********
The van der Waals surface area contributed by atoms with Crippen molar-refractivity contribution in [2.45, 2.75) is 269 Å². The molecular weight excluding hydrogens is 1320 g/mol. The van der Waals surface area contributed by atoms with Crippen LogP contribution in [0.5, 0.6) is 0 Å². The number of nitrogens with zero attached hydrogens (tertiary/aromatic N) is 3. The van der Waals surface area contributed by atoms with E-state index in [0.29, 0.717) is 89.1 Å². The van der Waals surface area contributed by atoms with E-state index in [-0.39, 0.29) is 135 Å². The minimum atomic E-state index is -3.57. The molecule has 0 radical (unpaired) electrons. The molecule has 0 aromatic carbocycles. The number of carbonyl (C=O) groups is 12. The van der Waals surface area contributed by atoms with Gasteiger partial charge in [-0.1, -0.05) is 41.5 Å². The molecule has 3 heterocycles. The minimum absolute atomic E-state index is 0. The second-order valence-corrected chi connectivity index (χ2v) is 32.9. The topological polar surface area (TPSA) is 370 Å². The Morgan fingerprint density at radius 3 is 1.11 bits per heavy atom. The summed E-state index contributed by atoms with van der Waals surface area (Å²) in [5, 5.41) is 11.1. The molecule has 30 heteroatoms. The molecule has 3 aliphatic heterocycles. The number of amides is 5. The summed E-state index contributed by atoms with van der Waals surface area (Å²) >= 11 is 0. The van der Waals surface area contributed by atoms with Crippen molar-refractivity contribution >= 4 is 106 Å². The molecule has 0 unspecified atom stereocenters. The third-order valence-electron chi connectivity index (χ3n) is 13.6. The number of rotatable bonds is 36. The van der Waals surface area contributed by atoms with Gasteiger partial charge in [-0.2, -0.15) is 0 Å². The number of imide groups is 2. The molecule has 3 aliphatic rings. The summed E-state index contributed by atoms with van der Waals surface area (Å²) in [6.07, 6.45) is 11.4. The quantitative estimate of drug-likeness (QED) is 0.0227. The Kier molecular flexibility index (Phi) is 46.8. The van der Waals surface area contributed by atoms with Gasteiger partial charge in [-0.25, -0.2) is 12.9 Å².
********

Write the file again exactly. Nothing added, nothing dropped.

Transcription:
The van der Waals surface area contributed by atoms with Crippen molar-refractivity contribution in [2.45, 2.75) is 269 Å². The molecular weight excluding hydrogens is 1320 g/mol. The van der Waals surface area contributed by atoms with Crippen LogP contribution in [0.5, 0.6) is 0 Å². The number of nitrogens with zero attached hydrogens (tertiary/aromatic N) is 3. The van der Waals surface area contributed by atoms with E-state index in [0.29, 0.717) is 89.1 Å². The van der Waals surface area contributed by atoms with E-state index in [-0.39, 0.29) is 135 Å². The minimum atomic E-state index is -3.57. The molecule has 0 radical (unpaired) electrons. The molecule has 0 aromatic carbocycles. The number of carbonyl (C=O) groups is 12. The van der Waals surface area contributed by atoms with Gasteiger partial charge in [-0.1, -0.05) is 41.5 Å². The molecule has 3 heterocycles. The minimum absolute atomic E-state index is 0. The second-order valence-corrected chi connectivity index (χ2v) is 32.9. The topological polar surface area (TPSA) is 370 Å². The Morgan fingerprint density at radius 3 is 1.11 bits per heavy atom. The summed E-state index contributed by atoms with van der Waals surface area (Å²) in [5, 5.41) is 11.1. The molecule has 30 heteroatoms. The molecule has 3 aliphatic heterocycles. The number of amides is 5. The summed E-state index contributed by atoms with van der Waals surface area (Å²) >= 11 is 0. The van der Waals surface area contributed by atoms with Crippen molar-refractivity contribution >= 4 is 106 Å². The molecule has 0 unspecified atom stereocenters. The third-order valence-electron chi connectivity index (χ3n) is 13.6. The number of rotatable bonds is 36. The van der Waals surface area contributed by atoms with Gasteiger partial charge in [-0.2, -0.15) is 0 Å². The number of imide groups is 2. The molecule has 3 aliphatic rings. The summed E-state index contributed by atoms with van der Waals surface area (Å²) in [6.07, 6.45) is 11.4. The quantitative estimate of drug-likeness (QED) is 0.0227. The Kier molecular flexibility index (Phi) is 46.8. The van der Waals surface area contributed by atoms with Gasteiger partial charge in [-0.25, -0.2) is 12.9 Å².